There are nine grade 1 stakes this Saturday — five at Belmont Park and four at Santa Anita — leading up to the Breeders’ Cup at Santa Anita Park on Oct. 31 and Nov. 1
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If timing is everything, then a tip of the hat to Parx Racing for its wise scheduling of the Pennsylvania Derby and Cotillion on Saturday.
Unlike NFL, horse racing doesn’t have a league or single commissioner to oversee it. But horse racing can’t hid behind built-in excuses for its problems or it could face federal regulation.
I am among the 50 voters in the weekly National Thoroughbred Racing Association horse poll. It’s a privilege, for sure. And another chance to be told I know nothing about horse racing, which I would disagree. I know something about horse racing.
Horseplayers look for an edge by betting against the casinos in futures, such as who’ll win the 2014 Eclipse Award Horse of the Year award.
Bayern and Wicked Strong square off in the Travers at Saratoga on Saturday, and Shared Belief is favored in the Pacific Classic at Del Mar on Sunday.
Arlington Million will be going on 33 years this Saturday. It was the world’s first million dollar horse race and remains just as prestigious today.
The summer meet at Del Mar has been tumultuous. Racing has been suspended twice on the new grass course, and favorites are having a tough time on the synthetic track.
Track announcer Tom Durkin is in the home stretch of his Hall of Fame career. His last call will be Sept. 1 at Saratoga. Who’ll replace him?
While California Chrome, the pro tem king of the 3-year-old division after wins in the Kentucky Derby and Preakness, is vacationing, an eager bunch will be nipping at his heels starting this weekend.
Saratoga should be on every horseplayer’s bucket list. Not only as a racetrack destination, but as a historic sports venue. It’s like going back in time with a big smile on your face.
A lightning bolt named Shared Belief won the $500,000 Los Alamitos Derby on Saturday. The barometer of his win was he absolutely toyed with a good 3-year-old colt named Candy Boy.
When Hollywood Park closed forever last year, it set up a scenario in Southern California racing in which “a chain is no stronger than its weakest link.”
If you want to know how good a job Santa Anita Park has done with this extended race meet, just ask yourself this: How many horseplayers do you hear complaining about not racing at Hollywood Park?
One of the worst-kept secrets in racing was the leaking of the rotation of Breeders’ Cup sites in coming years.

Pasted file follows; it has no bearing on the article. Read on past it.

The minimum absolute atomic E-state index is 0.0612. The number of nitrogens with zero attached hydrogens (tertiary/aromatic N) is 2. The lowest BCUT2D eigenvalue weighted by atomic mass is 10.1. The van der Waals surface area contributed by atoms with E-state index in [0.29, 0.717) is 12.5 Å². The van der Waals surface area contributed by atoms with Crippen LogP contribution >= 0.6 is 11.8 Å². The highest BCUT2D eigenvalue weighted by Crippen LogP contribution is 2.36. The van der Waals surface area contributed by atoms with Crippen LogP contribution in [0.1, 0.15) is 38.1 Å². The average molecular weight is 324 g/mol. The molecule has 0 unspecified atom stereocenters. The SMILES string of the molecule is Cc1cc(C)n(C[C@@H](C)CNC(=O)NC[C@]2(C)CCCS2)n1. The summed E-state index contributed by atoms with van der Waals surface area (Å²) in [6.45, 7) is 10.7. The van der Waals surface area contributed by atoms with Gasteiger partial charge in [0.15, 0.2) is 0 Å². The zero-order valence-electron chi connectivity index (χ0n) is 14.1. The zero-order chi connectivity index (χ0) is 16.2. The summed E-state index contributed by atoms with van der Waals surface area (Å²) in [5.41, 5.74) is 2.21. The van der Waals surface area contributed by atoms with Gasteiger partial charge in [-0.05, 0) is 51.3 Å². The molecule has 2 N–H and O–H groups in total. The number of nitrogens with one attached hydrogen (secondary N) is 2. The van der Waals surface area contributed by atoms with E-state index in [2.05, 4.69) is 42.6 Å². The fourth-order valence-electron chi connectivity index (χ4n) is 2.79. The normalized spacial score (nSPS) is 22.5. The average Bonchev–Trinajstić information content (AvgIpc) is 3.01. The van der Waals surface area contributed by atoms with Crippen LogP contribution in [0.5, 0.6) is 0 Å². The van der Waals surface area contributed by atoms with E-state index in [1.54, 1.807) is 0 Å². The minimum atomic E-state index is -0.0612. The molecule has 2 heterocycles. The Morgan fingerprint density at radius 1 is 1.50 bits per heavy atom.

California Chrome gave us a five-week joy ride that energized the sport of horse racing. But his failure to win the Triple Crown is no reason to change the process.
There will be no free lunch for the Chrome in the Belmont Stakes. His foes will be set on preventing him from winning the Triple Crown. And the 1½-mile race on an enormous oval is an unknown factor.
Last weekend, Dan Borislow, of Palm Beach, Fla., won more than $6.6-million as the only winner of the Gulfstream Park Rainbow Pick 6. He did it, not by any great handicapping, but by smart betting.
The most exciting race in horse racing is when a Triple Crown is on the line in the Belmont Stakes. We will have that this year thanks to California Chrome. His victories in the Kentucky Derby and Preakness again have put us on the precipice of sports history.
I think the best horse, California Chrome, will win the Preakness and set up a Triple Crown try in the Belmont. If I were jockey Victor Espinoza, I would practically ignore the others horses and ride his own race.
Extremely dry conditions and temperatures over 100 degrees have led officials to cancel racing Thursday at Santa Anita.
There was no doubt that California Chrome, as a 5-2 odds favorite, was the people’s choice to win the Kentucky Derby on Saturday at Churchill Downs.
The Kentucky Derby is the one race that makes everybody a horse racing fan for a day. And if you’re lucky enough to pick the winner, it’s a boast you can live off for the next 51 weeks.
I’ve long suggested adding the Kentucky Derby to your bucket list. It is a unique piece of Americana in the heart of the bluegrass.
When Churchill Downs announced a big takeout increase for the season that starts on April 26, the anger of horseplayers overflowed and prompted one group to call for a betting boycott at the storied track.
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